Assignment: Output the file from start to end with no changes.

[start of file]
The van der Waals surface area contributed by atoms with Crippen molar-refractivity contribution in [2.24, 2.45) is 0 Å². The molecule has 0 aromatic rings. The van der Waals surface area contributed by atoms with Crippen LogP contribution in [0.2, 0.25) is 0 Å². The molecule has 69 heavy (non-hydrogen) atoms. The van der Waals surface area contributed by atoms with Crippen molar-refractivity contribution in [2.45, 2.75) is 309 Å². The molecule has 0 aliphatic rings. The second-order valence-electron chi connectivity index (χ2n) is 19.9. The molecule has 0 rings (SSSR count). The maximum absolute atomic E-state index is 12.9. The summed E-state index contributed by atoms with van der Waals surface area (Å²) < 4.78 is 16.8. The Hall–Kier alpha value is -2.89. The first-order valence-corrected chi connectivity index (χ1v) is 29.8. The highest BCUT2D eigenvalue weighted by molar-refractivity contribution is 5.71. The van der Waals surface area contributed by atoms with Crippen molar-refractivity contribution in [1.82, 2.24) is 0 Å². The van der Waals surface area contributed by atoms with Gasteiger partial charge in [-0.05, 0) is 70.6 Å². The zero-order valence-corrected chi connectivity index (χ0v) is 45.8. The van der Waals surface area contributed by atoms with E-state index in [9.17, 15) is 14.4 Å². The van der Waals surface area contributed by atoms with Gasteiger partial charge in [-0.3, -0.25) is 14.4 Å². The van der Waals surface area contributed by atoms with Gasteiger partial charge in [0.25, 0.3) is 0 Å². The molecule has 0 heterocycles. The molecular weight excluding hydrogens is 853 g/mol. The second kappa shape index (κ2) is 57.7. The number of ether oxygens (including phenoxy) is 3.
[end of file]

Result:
The van der Waals surface area contributed by atoms with Crippen molar-refractivity contribution in [2.24, 2.45) is 0 Å². The molecule has 0 aromatic rings. The van der Waals surface area contributed by atoms with Crippen LogP contribution in [0.2, 0.25) is 0 Å². The molecule has 69 heavy (non-hydrogen) atoms. The van der Waals surface area contributed by atoms with Crippen molar-refractivity contribution in [2.45, 2.75) is 309 Å². The molecule has 0 aliphatic rings. The second-order valence-electron chi connectivity index (χ2n) is 19.9. The molecule has 0 rings (SSSR count). The maximum absolute atomic E-state index is 12.9. The summed E-state index contributed by atoms with van der Waals surface area (Å²) < 4.78 is 16.8. The Hall–Kier alpha value is -2.89. The first-order valence-corrected chi connectivity index (χ1v) is 29.8. The highest BCUT2D eigenvalue weighted by molar-refractivity contribution is 5.71. The van der Waals surface area contributed by atoms with Crippen molar-refractivity contribution in [1.82, 2.24) is 0 Å². The van der Waals surface area contributed by atoms with Gasteiger partial charge in [-0.05, 0) is 70.6 Å². The zero-order valence-corrected chi connectivity index (χ0v) is 45.8. The van der Waals surface area contributed by atoms with E-state index in [9.17, 15) is 14.4 Å². The van der Waals surface area contributed by atoms with Gasteiger partial charge in [-0.3, -0.25) is 14.4 Å². The van der Waals surface area contributed by atoms with Gasteiger partial charge in [0.25, 0.3) is 0 Å². The molecule has 0 heterocycles. The molecular weight excluding hydrogens is 853 g/mol. The second kappa shape index (κ2) is 57.7. The number of ether oxygens (including phenoxy) is 3.